What follows is a slightly revised edition of a blog I posted in September of 2013, four months after my 19 year old son, Jordan, took his life. nw
As of this week, there were still a few things at my office that had been “undisturbed” since my son took his life on May 13th.
I finally forced myself to go through a small stack of papers a couple of days ago. Inside that stack was an article I’d printed off on April 10th entitled, ‘The Depression Epidemic.’
The author is Dr. Dan Blazer, Professor of Psychiatry & Behavioral Sciences at Duke University Medical Center. The article was actually first published in 2009, in Christianity Today.
Blazer had some encouraging words to offer those suffering with this sometimes enigmatic malady (Jordan suffered from clinical depression. I was diagnosed a number of years ago.)
Blazer, up front, differentiates “clinical depression/major depressive disorder” from “the everyday blues/situational depression.” The latter is triggered by a situation common to everyone i.e. a break-up, job loss, etc., and will abate within a few days. The former, however, is due to a chemical imbalance within the brain and must be treated with medication.
If you, or someone you know, deals with what you may consider clinical depression, please get help.
Here are a few excerpts from CT’s interview with Dr. Blazer:
“As familiar as melancholic periods are to us, the depths of severe depression remain a mystery.”
We may grasp in part the distress of King David: “Be merciful to me, O Lord, for I am in distress; my eyes grow weak with sorrow, my soul and my body with grief. My life is consumed by anguish and my years by groaning; my strength fails because of my affliction, and my bones grow weak” (Ps. 31:9-10). But most of us have no idea what David meant when he further lamented, “I am forgotten by them as though I were dead” (v.12).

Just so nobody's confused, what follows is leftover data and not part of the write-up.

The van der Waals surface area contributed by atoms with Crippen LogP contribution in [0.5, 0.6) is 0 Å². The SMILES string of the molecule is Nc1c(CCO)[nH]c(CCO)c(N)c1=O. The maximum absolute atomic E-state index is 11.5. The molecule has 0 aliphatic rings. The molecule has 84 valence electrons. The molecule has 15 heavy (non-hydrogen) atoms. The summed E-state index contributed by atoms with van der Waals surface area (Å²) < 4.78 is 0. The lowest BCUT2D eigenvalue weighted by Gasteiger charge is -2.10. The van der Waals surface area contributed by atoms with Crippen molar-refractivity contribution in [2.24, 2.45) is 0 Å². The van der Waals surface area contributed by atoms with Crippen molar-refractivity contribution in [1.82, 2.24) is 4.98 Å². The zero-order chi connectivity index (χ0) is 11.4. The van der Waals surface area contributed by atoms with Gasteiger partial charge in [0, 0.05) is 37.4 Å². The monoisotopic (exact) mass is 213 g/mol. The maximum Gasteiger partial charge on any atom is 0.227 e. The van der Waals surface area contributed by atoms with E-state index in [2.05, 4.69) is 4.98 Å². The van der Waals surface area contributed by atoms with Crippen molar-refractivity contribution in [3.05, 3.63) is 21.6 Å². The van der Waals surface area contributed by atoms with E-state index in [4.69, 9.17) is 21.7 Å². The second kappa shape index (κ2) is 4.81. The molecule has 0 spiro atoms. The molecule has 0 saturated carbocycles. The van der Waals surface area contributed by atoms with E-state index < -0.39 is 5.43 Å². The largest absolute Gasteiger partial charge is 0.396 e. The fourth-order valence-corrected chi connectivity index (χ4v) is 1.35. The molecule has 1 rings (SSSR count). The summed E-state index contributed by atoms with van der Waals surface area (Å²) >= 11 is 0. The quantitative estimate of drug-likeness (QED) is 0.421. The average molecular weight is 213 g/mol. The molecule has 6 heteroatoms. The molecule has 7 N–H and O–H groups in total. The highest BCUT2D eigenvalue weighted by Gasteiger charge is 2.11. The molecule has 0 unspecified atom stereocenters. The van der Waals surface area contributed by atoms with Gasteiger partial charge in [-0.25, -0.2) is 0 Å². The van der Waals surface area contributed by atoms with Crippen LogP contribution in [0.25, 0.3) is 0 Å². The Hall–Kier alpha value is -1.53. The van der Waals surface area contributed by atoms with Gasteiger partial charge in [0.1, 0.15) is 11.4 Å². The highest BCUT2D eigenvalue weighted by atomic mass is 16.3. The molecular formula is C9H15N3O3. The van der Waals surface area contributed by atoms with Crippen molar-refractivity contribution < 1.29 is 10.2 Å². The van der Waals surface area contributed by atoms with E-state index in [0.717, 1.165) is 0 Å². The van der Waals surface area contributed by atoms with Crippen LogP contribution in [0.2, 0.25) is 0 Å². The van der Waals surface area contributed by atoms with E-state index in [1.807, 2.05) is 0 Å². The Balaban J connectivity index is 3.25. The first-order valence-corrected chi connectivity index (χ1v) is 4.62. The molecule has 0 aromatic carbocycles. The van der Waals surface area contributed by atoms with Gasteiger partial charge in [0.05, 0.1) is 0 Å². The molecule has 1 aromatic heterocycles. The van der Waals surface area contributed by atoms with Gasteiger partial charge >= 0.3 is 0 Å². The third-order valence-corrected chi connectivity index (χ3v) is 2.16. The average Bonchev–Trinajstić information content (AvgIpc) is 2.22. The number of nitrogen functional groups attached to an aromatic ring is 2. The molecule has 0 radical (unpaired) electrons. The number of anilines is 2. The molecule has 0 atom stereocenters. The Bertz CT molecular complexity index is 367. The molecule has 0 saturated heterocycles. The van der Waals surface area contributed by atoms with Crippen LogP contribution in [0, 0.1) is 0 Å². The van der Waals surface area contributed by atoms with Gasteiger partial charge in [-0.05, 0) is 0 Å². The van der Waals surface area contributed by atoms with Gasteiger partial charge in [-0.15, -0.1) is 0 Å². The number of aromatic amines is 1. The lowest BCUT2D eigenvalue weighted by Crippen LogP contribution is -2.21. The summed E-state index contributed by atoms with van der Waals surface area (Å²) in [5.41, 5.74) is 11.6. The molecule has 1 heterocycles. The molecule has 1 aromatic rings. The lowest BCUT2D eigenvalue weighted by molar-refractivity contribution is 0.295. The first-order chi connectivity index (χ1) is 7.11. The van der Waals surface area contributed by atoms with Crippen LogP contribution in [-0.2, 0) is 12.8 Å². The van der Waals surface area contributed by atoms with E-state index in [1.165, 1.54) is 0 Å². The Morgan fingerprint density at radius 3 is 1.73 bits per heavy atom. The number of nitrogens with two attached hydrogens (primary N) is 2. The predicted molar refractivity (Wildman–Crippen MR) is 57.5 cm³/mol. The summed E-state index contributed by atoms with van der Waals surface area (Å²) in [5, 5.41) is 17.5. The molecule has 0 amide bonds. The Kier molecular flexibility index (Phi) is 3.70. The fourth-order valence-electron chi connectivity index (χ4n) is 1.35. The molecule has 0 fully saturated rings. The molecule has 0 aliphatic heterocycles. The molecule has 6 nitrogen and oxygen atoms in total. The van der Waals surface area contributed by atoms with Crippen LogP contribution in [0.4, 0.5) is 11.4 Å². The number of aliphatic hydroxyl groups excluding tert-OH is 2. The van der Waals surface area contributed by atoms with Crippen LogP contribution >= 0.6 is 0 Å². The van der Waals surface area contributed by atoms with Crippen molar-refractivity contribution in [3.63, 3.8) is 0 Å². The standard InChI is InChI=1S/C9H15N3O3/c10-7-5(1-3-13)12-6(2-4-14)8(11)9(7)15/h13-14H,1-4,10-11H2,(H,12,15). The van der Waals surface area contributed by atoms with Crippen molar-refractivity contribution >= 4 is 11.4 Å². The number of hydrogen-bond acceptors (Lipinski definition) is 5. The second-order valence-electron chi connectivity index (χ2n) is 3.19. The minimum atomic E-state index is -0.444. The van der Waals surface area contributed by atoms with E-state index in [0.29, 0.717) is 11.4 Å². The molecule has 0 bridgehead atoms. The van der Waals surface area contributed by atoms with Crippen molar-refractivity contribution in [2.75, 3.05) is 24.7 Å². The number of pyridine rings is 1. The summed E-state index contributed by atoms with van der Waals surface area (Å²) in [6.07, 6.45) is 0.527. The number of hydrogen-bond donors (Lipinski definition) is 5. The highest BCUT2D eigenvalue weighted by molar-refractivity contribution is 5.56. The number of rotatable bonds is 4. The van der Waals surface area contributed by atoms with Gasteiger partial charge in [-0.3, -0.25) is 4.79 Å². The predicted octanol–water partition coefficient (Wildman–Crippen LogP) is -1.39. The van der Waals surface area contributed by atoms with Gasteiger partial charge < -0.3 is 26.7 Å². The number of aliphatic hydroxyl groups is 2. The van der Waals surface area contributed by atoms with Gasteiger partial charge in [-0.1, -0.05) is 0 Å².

Severe depression is often beyond description. And when such deep and painful feelings cannot be explained, they cut to the heart of one’s spiritual being.
Humans are intricately complex creatures. When things go wrong in us, they do so in myriad and nuanced ways…..Deep depression is embodied emotional suffering. It is not simply a state of mind or a negative view of life but something that affects our physical being as well….
However we choose to define depression, both its frequency and its disruption of normal life are staggering.
The World Health Organization named depression the second most common cause of disability worldwide after cardiovascular disease, and it is expected to become number one in the next ten years…
We also know that distorted thoughts contribute to depression. Those who are depressed do not evaluate themselves accurately (i.e., I am not as good as others). They fear that their selves are disintegrating (i.e., I am falling apart). They depreciate their value to others (i.e., I am of very little benefit to my family). And they believe they do not have control over their bodies (i.e., I just cannot make myself eat)….
Finally, no symptom is more central to depression than the loss of hope.
When used wisely, antidepressants and cognitive behavioral therapy can restore stability to individuals so that they can better negotiate everyday challenges….[But, in addition, to medicine], Those who bear the marks of despair on their bodies need a community that bears the world’s only sure Hope in its Body.
They need communities that rehearse this Hope again and again and delight in their shared foretaste of God’s promised world to come. They need to see that this great promise, secured by Christ’s resurrection, compels us to work amidst the wreckage in hope.
Should a Christian ever struggle with depression? (I address that question in more detail here.)
Apparently, the children of God have wrestled with depression for millennia. The psalmist wrote, “Darkness is my closest friend.”
So, yes, struggling with depression makes us no different from biblical heroes of the faith.
As state above, if you are suffering from depression please notify someone and get help immediately. I have good news for you: there is hope and help in abundance.